MANILA – Vice President and Department of Education (DepEd) Secretary Sara Duterte on Monday pledged to push for educational reforms in response to systemic challenges in various aspects of the sector.
During the Basic Education Report (BER) 2023, Duterte openly admitted systemic problems are lurking within the sector which requires collective action from the government.
Top on the DepEd’s concerns are classroom congestion and damaged school infrastructures due to natural calamities that continue to hit the country, affecting learners’ educational spaces.
“The Department is not blind to the reality that there is a need to build, repair and maintain school infrastructures to accommodate the growing number of learners all over the Philippines,” Duterte said.
She noted that the DepEd has allocated funds to build more disaster-resilient schools starting this year.
“For 2023, the Department has allocated a total of PHP15.6 billion for new construction. We will build more resilient schools and classrooms. For 2023, we have the budget to build around 6,000 classrooms,” she said.
To date, only 104,536 out of the 327,851 school buildings in the country are in good condition, according to the BER.
Besides this year’s targets on infrastructure, the DepEd also pledged to provide electricity to schools, especially in rural areas.
“In the next 5 years, we will work towards providing electricity, especially in our last-mile schools. We will provide e-classroom packages for teaching and learning. Each package will consist of 46 laptops, two charging carts, two wireless routers, and one smart TV,” she added.
To realize all these, the DepEd has formed a separate strand solely focused on school infrastructure and facilities.
She said the department plans to revise the Kinder to Grade 12 curriculum to ensure graduates are more job-ready.
“Most Senior High School graduates find the need to pursue higher education in order to find employment. The K-12 curriculum promised to produce graduates that are employable. That promise remains a promise,” Duterte said.
According to the Bureau of Curriculum Development, 83 percent of SHS graduates pursued higher education, while only 10 percent of graduates were employed.
“We will revise the K to 12 Curriculum to make them more responsive to our aspiration as a nation, to develop lifelong learners who are imbued with 21st-century skills, discipline, and patriotism,” she said.
She mentioned consulting experts, adapting to local and international best practices and formulating decisions based on evidence to equip children with appropriate skills, instead of mere familiarity.
Duterte then called on the industries to help the sector in breaking down school-to-employment gaps or mismatches.
“To make our graduates employable, we appeal to the industry, and to employers, to accept our students in work immersions, and hire them when they graduate,” she said.
The DepEd shall also work closely with the Commission on Higher Education and Technical Education and Skills Training Authority to address job mismatch.
Strategies to strengthen learners’ literacy and numeracy capacity shall also be secured with the help of upskilling teachers for more improved teaching methods.
“We will reduce the number of learning areas in K to 3 from seven to five to focus on foundational skills in literacy and numeracy in the early grades, particularly among disadvantaged students,” she added.
Considering the upcoming huge projects, Duterte vowed transparency to avoid issues of corruption in procurement.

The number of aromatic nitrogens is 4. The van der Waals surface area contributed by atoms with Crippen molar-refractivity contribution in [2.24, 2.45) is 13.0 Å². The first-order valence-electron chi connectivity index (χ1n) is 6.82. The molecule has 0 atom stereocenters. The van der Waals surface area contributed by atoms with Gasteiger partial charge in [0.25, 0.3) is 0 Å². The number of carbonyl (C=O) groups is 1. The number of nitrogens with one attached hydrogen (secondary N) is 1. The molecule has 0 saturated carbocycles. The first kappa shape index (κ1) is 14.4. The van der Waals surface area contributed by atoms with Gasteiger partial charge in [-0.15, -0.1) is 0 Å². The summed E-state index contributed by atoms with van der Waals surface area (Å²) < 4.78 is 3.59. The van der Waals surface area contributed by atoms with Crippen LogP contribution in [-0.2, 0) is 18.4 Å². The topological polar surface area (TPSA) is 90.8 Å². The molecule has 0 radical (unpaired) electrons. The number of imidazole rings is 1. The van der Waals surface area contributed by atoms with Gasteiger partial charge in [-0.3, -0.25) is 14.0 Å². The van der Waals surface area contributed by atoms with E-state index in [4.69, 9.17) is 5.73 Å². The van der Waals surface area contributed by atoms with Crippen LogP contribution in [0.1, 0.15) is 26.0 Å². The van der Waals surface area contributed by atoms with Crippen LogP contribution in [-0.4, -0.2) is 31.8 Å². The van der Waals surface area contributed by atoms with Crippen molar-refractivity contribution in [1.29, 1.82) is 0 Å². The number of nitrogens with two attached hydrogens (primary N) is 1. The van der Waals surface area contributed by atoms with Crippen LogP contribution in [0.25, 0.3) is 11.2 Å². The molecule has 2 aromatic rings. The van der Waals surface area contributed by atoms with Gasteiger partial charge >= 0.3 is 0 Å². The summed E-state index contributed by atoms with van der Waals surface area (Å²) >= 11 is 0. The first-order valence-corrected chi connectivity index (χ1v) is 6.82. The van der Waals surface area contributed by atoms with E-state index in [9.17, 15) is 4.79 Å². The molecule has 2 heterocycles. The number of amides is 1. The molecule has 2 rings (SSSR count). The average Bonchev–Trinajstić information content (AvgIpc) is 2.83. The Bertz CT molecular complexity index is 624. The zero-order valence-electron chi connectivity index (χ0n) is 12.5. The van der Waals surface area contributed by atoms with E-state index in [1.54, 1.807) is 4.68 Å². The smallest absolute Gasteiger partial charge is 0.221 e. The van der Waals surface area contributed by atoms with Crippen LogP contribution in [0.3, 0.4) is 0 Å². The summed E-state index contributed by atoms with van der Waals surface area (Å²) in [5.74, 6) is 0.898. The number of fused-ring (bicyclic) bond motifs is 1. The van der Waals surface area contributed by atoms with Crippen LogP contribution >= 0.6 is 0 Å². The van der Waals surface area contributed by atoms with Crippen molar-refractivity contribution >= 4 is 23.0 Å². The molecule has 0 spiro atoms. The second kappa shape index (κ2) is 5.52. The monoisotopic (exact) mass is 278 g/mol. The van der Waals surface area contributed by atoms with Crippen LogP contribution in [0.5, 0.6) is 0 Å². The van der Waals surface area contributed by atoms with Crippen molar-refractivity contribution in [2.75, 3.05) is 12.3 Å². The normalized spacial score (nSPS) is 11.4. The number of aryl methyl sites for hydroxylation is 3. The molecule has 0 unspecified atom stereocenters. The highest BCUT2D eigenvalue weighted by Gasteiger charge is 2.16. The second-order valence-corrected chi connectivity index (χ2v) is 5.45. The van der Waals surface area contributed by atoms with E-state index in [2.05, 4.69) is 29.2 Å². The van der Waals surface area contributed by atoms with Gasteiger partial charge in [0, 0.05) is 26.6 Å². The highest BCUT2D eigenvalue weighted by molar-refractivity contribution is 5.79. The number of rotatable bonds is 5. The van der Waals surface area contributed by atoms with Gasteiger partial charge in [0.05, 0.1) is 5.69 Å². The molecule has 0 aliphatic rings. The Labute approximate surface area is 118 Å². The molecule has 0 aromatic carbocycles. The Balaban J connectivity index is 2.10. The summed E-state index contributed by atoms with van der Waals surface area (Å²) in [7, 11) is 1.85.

She said that with such issues left unsolved, the DepEd’s action plans for learners might not succeed, hence the move to create a separate strand for procurement.
Based on the DepEd’s assessment, prior practices on centralized procurement involved issues of “delays in technical specifications’ submission; lack of updated guidelines and bidders; and low participation of prospective bidders,” among others.
“There were successful bidders who failed to deliver on time. And worse, there were successful bidders who failed to make deliveries at all,” she said.
“The procurement practices at the Department of Education had red flags that demanded immediate actions… This strand is ordered to ensure that the delivery of services is done within the period required by law, following the processes mandated by law,” she said.
Duterte also vowed to cooperate with other government authorities on clearing such matters to ensure accountability.
“The Department of Education is not without legal problems, but we will cooperate with government agencies for a swift and truthful resolution of these issues,” she said.
Just this month, the Senate Blue Ribbon Committee disclosed its report recommending the filing of criminal and administrative charges against several former and incumbent DepEd officials over the alleged overpriced laptop purchase for teachers.
Apart from infrastructure, curriculum and procurement, the DepEd also vowed to address the needs in digitization, the complementarity of public and private schools, learners’ mental and physical welfare, including that of the indigenous groups and learners with disabilities, those in conflict with the law, and to uphold protection against all forms of abuse, discrimination, or threats, as well as ensuring the benefits and protection to teachers.
The DepEd executives joined the signing of its MATATAG (MAke the curriculum relevant to produce job-ready, active, and responsible citizens; TAke steps to accelerate the delivery of basic education services and provision facilities; TAke good care of learners by promoting learner well-being, inclusiveness learning, and positive learning environment; and Give support for teachers to teach better) Agenda wall, in its pledge to advance efforts to produce nation-loving and competent learners. (PNA)